There was once a devout Muslim named Ibn Jubayr who, in effect, reversed the first miracle of Christianity by converting wine into water. I thought about him while mooching down the River Lea in east London on a booze cruise aboard a boat called the Alfred Le Roy.
Eleven centuries after Jesus’s generous gesture prolonged the wedding festivities at Cana, the governor of Granada, a Moorish aristocrat of lackadaisical religious commitment, forced his young secretary to drink seven cups of wine – an act of churlishness that he immediately regretted. So he filled the cup with gold coins seven times and gave it all to Ibn Jubayr, enabling him to afford an expiatory trip to Mecca. And that is how he found himself sailing across the Mediterranean, risking drowning, enslavement by pirates and other watery evils, but he lived to write about his encounters with foreign cultures in a fascinating document that has survived almost a millennium.
We came aboard with Patricia, an old friend visiting from Canada, who had crossed an ocean into a culture almost as alien as 12th-century Christian Europe would have been to Ibn Jubayr: hipster Hackney. Patricia is 84, so she has seen plenty, but she is not old enough to have witnessed the previous era of small-batch brewing, which was squashed in the middle of the last century by the mega-breweries – temporarily, as it turned out. At Crate Brewery, which served as our embarkation point, we tried the Crate Sour, which was very sour indeed, and its IPA, a nice beer with that hoppy, bitter edge so desirable to today’s quaffers.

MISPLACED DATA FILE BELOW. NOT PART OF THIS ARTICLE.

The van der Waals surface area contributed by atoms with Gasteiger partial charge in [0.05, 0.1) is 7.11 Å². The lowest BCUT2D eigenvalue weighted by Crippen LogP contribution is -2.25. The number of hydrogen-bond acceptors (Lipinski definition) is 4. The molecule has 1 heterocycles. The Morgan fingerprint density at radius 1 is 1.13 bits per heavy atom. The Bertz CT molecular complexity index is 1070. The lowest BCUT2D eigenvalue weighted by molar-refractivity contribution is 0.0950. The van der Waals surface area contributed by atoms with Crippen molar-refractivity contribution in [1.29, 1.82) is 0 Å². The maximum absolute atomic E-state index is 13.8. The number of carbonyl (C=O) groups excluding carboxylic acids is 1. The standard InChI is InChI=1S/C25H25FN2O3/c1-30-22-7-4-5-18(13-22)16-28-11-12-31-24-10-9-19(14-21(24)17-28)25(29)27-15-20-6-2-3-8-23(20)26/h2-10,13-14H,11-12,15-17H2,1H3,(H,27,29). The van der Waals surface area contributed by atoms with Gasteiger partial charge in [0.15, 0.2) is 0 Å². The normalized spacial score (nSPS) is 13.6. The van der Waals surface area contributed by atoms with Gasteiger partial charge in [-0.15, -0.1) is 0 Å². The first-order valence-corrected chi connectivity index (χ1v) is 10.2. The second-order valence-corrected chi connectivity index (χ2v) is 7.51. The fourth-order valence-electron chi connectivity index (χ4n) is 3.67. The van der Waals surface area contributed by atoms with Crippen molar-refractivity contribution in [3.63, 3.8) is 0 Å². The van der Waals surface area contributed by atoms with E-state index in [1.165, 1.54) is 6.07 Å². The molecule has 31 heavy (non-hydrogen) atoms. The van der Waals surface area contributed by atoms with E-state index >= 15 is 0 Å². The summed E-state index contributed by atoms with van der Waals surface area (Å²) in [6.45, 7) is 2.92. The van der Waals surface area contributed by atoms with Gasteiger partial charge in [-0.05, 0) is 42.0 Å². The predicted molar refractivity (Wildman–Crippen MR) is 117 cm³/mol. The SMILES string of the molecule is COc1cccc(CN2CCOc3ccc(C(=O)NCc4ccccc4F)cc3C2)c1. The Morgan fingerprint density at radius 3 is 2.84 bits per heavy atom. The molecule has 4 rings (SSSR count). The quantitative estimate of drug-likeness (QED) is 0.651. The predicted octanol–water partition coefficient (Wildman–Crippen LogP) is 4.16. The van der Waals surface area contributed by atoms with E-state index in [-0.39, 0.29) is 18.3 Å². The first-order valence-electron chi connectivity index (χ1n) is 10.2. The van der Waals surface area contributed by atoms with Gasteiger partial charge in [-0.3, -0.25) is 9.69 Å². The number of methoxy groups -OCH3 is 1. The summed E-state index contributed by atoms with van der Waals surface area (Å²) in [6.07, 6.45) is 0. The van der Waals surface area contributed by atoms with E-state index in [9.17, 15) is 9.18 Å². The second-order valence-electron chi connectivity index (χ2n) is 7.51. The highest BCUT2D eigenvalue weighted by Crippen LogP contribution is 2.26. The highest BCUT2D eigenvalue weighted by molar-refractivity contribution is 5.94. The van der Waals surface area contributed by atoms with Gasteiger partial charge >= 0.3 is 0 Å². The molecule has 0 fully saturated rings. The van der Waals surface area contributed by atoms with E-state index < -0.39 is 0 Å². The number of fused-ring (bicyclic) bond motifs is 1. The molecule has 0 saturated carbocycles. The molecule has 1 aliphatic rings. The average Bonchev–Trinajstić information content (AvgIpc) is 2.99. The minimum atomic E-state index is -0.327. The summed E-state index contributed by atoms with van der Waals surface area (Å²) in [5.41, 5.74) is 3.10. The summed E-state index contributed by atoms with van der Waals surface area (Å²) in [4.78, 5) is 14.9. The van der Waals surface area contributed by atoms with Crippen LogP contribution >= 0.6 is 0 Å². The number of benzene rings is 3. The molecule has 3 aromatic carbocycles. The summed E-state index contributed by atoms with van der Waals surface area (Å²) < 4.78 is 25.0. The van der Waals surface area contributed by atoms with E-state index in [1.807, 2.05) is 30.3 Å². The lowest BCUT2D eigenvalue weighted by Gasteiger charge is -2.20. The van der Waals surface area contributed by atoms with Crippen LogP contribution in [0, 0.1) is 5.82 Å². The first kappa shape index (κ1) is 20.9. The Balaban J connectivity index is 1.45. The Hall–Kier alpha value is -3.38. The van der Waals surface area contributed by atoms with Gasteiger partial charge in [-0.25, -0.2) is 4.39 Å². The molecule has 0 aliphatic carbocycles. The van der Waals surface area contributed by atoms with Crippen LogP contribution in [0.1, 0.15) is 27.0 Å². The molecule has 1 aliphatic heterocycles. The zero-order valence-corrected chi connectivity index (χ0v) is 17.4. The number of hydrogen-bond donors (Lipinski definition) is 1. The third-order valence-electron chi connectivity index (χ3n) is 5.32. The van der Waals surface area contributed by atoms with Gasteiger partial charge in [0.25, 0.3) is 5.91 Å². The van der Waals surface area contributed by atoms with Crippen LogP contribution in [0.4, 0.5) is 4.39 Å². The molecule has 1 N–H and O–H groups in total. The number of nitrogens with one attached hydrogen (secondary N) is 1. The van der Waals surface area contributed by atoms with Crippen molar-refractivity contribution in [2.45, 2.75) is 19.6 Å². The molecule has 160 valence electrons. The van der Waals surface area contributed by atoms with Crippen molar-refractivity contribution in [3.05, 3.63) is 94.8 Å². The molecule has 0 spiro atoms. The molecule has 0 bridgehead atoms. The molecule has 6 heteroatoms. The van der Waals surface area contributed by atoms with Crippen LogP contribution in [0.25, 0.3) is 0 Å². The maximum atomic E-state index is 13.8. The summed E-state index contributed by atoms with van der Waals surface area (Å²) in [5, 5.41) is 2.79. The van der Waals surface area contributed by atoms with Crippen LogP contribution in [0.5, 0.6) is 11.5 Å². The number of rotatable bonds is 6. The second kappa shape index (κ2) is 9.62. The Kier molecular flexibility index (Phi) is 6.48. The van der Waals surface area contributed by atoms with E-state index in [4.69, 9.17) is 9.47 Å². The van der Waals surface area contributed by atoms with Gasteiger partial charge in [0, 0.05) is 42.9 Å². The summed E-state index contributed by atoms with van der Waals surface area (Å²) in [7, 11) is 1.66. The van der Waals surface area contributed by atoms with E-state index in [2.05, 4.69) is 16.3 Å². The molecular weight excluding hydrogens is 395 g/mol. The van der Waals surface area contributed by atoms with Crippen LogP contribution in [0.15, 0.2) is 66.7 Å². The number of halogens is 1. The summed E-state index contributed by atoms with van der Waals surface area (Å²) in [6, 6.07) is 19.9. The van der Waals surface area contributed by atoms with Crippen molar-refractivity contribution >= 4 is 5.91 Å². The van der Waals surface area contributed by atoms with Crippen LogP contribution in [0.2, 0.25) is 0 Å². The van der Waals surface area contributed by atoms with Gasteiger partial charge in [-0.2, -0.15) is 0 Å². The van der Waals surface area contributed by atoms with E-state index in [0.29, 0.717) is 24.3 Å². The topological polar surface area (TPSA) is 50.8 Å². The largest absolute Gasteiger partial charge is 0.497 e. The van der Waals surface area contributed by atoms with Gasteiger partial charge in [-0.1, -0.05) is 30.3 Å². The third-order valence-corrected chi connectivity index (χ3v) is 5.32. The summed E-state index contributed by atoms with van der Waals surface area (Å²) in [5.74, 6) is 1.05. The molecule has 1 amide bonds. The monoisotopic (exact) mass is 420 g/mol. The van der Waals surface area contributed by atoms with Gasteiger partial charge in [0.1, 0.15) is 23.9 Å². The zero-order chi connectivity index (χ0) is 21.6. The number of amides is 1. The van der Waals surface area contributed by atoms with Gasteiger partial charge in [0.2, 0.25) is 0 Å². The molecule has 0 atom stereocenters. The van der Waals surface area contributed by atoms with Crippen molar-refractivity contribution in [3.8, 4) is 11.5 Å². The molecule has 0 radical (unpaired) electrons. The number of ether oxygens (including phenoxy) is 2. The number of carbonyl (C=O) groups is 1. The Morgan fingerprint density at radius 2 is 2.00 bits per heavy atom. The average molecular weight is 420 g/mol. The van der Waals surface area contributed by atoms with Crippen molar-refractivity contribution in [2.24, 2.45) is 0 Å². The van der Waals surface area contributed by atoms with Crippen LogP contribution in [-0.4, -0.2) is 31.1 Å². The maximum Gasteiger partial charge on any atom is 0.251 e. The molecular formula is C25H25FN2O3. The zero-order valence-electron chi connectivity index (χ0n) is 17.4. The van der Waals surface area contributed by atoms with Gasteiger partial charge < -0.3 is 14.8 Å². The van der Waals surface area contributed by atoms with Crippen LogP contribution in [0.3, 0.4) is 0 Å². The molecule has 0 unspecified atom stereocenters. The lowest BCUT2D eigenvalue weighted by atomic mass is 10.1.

This airy bar, pizzeria and brewing facility, housed in a former chocolate factory, is part of a regenerating but still seedy and graffiti-covered patch of Hackney Wick, just a woozy step from the river. Patricia eyed the bar made of repurposed railway sleepers, the light shades fashioned from old bedsprings and the clientele with beards measurable by the yard, and I wondered if she was considering what is, and is not, new under the sun.
And sun there was, on this river that once divided Anglo-Saxon land from Viking territory, thanks to the fighting prowess of Alfred the Great, for whom our barge was named. In his time, this would have been the edge of civilisation. I sipped my negroni and fantasised about barbarians beyond the cycle paths, while trying to ward off the depressing thought that these days, on this part of the river, a barbarian is probably defined as someone who buys mass-produced beer.
The sky sparkled, the water shone and the hipsters smiled benevolently from their waterfront watering holes, as befits those who, like the Moors in the Middle Ages, know themselves to be the true arbiters of civilisation. A zingiber arrived – a gingery form of mojito, with rum made by the East London Liquor Company, another local factory (this one originally made glue) that has been trendily refitted to purvey small-batch booze created on site. Its rum is good and so is its gin, which even softens the kombucha, that strange tea substitute of almost biblical bitterness, when the Crate boys blend both with Cointreau and gingerbread syrup in their signature White Building cocktail.
We raise our drinks to the 21st century’s craft crusaders, who prefer to convert infidels with the pint or pitcher rather than the sword.
“I love water,” says Patricia dreamily, tipping her glass to the moorhens nest-building in the dirty river, “maybe because I was conceived at Henley Regatta.”
That put my musing into some perspective. I rattled my melting ice cubes and silently toasted all waterborne adventurers, whatever their race, creed, mating habits or preference of beverage. And then it was time to return to firm ground.
This article appears in the 01 Jun 2016 issue of the New Statesman, How men got left behind